GILTI as Charged: How to Structure Successful U.S. Offshore Business Activities

The 2017 Tax Act introduced a ton of changes to the Internal Revenue Code, but arguably none bigger than the introduction of Global Intangible Low-Taxed Income (GILTI), which has turned completely upside down the US taxation of offshore business activities conducted through controlled foreign corporations (CFCs).

This Sullivan Tax Briefing, held in Boston on November 14, 2018, provided attendees with the good, the bad, and the ugly regarding the GILTI rules, and examined various strategies on how best to manage its curious and quirky provisions. Topics covered included the following:

  • How a US corporation can structure its operations to minimize the taxation of GILTI income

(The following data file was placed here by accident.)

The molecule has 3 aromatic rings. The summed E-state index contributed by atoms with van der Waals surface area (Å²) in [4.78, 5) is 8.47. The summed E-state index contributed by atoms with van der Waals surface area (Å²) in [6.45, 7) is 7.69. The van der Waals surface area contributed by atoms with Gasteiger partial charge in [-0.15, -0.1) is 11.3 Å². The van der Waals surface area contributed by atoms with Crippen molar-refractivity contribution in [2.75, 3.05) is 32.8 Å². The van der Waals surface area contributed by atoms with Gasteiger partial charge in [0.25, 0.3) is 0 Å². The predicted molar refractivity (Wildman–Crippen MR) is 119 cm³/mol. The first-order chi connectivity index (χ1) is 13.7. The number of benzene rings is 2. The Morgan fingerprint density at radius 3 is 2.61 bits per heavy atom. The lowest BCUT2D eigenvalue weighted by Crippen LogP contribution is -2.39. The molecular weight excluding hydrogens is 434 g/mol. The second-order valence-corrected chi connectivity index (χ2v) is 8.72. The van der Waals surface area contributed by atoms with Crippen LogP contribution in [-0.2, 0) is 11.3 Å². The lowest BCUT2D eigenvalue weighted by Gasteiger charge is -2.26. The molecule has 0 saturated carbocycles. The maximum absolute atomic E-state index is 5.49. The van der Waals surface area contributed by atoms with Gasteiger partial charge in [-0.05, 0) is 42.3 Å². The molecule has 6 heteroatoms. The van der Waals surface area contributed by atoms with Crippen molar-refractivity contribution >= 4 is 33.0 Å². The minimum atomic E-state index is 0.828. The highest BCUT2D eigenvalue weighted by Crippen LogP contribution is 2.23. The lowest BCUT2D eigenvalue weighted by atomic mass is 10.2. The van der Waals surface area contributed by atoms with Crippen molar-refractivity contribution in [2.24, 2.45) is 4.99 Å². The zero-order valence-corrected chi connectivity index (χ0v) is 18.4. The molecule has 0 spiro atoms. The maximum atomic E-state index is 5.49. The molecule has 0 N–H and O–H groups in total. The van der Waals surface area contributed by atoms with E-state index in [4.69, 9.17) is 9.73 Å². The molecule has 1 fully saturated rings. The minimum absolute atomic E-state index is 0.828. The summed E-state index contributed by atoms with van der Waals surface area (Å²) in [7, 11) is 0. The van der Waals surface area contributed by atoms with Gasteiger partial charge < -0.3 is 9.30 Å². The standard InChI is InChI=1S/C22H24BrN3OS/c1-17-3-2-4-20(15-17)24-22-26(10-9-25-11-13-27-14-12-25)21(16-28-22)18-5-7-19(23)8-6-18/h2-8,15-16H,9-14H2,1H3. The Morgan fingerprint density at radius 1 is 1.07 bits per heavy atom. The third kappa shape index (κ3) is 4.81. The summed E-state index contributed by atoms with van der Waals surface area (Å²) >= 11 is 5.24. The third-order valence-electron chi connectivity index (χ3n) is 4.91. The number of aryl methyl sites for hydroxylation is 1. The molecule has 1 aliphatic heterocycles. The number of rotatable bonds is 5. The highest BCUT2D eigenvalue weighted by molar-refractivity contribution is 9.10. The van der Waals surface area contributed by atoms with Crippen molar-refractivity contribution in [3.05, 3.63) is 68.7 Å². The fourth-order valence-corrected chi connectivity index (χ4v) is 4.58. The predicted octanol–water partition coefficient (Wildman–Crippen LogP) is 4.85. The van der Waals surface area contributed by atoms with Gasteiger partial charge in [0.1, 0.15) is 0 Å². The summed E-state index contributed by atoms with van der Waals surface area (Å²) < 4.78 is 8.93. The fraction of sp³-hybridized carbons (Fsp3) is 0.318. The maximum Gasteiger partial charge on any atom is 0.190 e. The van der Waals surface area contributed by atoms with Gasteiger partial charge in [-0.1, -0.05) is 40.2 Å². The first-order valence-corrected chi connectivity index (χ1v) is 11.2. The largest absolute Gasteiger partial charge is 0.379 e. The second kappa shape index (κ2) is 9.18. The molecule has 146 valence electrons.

• How a US corporation treats the portion of a CFC’s income that is not GILTI income and thus not subject to current tax – the continuing application of Subpart F, Code Sections 956 and 245A
  • Whether US individual taxpayers should elect to be taxed as corporations under Code Section 962
  • Whether US taxpayers other than C corporations should interpose a domestic US C corporation as a "blocker" to minimize current US income taxation
  • Whether US individuals, partnerships and S corporations owning a CFC should try to "check the box" all the way through and become one large pass-through entity that can take advantage of the direct tax credit for foreign taxes paid
  • How GILTI income is taxed (or not taxed) at the state level
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